I’ve been debating all day. In the wake of the article I wrote on Sunday about the “Take a Knee” controversy, I’ve been kept quite busy responding to a lot of people. I’ve gotten a lot of support and, as expected, I have felt a lot of push back. All of that is ok with me, but it’s gotten me to thinking and asking some questions that I want to put out here in this forum. I have some questions for those on both sides of this debate. Let me start with a question for those who have been pushing back against the protesters.
First, let me say that I understand that the National Anthem and the American flag are sacred things to many people. I know this is especially true of veterans of the armed services and their families. I get that and I respect it. I have been delicately debating a few fine veterans online all day. One thing I desperately attempted to make clear to them was that I appreciated their service to our country and I understood why it offends them to see anyone not standing respectfully at attention during the Anthem. They, more than anyone else, have earned the right to be offended by the take a knee protests. However, what I tried–in vain, I’m afraid–to make them see is that the take a knee protest has absolutely no intention of disrespecting veterans. That is a fact that, to a man, the protesters have tried to make clear–but it seems to fall on mostly deaf ears. So, to veterans who are upset–even though I’m afraid they are missing the point–I say that I will respectfully let you have your feelings. As I said, you’ve earned them.
But there is another sort who are hopping mad over the perceived disrespect to the flag shown by the protests for whom I have much less patience and tolerance. They are not veterans but claim to be offended the same as if they were. I’ve seen them post memes showing how the NASCAR race teams all line up in unison for the pre-race Anthem ceremonies and they proudly tout how you’ll never find one of these guys taking a knee and disrespecting our flag. That’s probably true, but do you know what you will see almost everywhere you look at one of those races? I’ll tell you what you’ll see–because I’ve been to a lot of them–you’ll see hundreds of Confederate flags being proudly displayed in every imaginable way. Now, please tell me how that crowd is respecting the flag more than some football players solemnly kneeling and bowing their heads. Some of the people I’ve seen lambasting the take a knee protesters most vehemently are literally the same people I saw getting bent out of shape over the suggestion that we should remove monuments that glorify the leaders of the Confederacy. How can those two notions coexist within the same person? Look no further than the White House to find a perfect example of the kind of person I am talking about. The same man who is calling for those “sons of bitches” taking a knee to be fired was, just last month, pointing out that there were some “fine people” carrying torches and protesting to keep monuments to the biggest threat to the flag our nation ever faced. Explain that to me, please.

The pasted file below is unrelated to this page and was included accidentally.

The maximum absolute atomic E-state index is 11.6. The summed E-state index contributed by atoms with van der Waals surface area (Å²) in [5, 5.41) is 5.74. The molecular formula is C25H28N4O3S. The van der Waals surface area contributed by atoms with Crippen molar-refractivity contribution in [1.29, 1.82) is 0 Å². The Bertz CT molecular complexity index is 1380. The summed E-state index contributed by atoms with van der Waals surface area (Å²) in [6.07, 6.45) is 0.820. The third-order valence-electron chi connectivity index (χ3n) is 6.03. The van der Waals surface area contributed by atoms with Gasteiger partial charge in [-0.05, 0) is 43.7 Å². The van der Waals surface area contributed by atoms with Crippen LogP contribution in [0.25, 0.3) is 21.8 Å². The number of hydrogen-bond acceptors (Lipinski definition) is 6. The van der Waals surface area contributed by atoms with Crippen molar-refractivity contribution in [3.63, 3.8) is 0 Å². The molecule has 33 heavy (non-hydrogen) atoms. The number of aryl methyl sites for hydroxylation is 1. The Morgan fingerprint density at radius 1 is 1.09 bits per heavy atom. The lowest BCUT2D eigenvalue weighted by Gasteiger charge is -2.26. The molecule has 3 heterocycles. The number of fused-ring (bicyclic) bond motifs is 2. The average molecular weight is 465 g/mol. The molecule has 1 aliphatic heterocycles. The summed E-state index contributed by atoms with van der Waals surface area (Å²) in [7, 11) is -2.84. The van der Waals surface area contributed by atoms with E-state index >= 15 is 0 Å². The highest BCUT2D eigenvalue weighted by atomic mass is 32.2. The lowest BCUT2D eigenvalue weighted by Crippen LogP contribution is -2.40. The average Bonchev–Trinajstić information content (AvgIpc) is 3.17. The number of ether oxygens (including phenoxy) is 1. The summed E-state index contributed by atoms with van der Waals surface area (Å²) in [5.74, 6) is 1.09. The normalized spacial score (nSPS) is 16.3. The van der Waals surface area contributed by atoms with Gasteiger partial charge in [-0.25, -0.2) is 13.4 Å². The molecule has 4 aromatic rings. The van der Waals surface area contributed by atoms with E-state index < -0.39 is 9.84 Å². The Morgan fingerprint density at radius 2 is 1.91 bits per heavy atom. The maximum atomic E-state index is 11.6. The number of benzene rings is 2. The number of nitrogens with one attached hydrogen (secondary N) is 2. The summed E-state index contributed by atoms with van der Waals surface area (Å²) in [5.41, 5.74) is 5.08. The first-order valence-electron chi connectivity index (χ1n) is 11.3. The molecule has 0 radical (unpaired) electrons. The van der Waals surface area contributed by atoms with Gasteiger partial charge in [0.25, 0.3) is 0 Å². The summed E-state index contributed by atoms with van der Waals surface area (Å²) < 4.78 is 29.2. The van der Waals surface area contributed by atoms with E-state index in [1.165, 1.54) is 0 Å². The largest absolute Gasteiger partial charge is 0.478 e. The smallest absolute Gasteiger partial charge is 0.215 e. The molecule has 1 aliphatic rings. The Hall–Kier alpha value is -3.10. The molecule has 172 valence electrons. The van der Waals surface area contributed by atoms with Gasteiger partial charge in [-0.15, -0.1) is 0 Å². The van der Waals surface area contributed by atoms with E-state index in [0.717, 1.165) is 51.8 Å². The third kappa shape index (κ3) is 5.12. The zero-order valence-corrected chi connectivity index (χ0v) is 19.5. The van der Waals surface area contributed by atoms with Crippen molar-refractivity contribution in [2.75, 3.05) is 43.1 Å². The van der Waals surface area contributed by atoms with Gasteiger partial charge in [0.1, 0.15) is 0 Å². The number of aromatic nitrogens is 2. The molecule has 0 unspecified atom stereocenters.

It’s time for every American to sit down and do some soul searching. It’s time to ask ourselves…are we defending the flag or hiding behind it?
I also have a question for the take a knee protesters. Is it time to reconsider your game plan? The take a knee strategy has been effective. Everyone is talking about it. But it’s been done now and done a lot. May I suggest that a new strategy might be even more effective? Let me explain.
The taking of a knee during the Anthem has drawbacks. Let’s face it, as effective as it has been at bringing attention to the cause, it’s also rallied a lot of people against you–some of whom might not otherwise have been. It has allowed them to hijack your message and paint you–unfairly as it may be–as unpatriotic and anti-American. That plays well in many parts of the country and the biggest cheerleader of their bunch occupies the White House.
Also, as I’ve just laid out, some very good American veterans are sincerely offended by it and there is no talking them out of feeling that way.
So what if you changed it up and took the flag out of it? What if you did some different kinds of things to draw attention to the cause without involving the National Anthem or the flag? I saw that the Dallas Cowboys, including their very conservative owner, Jerry Jones, knelt together as an organization at mid-field just before the Anthem was played this week (even this was unpopular among some, so it still made people uncomfortable). That’s one option. You could also organize and come up with some sort of unified sign of solidarity that could be done throughout the game. For instance, instead of a touchdown celebration, what if the entire team and coaching staff knelt for a moment? That could happen several times each game. I could also see that trickle down through college and high school football. I’m not suggesting you water down the protest to appease the haters. I am suggesting that you take away their option to cloak their bias under the flag. Take that away from them and steal back the narrative. Continue to make them uncomfortable without the benefit of hiding behind Old Glory.
If you’d do this, their protests would either go away or have their true nature revealed.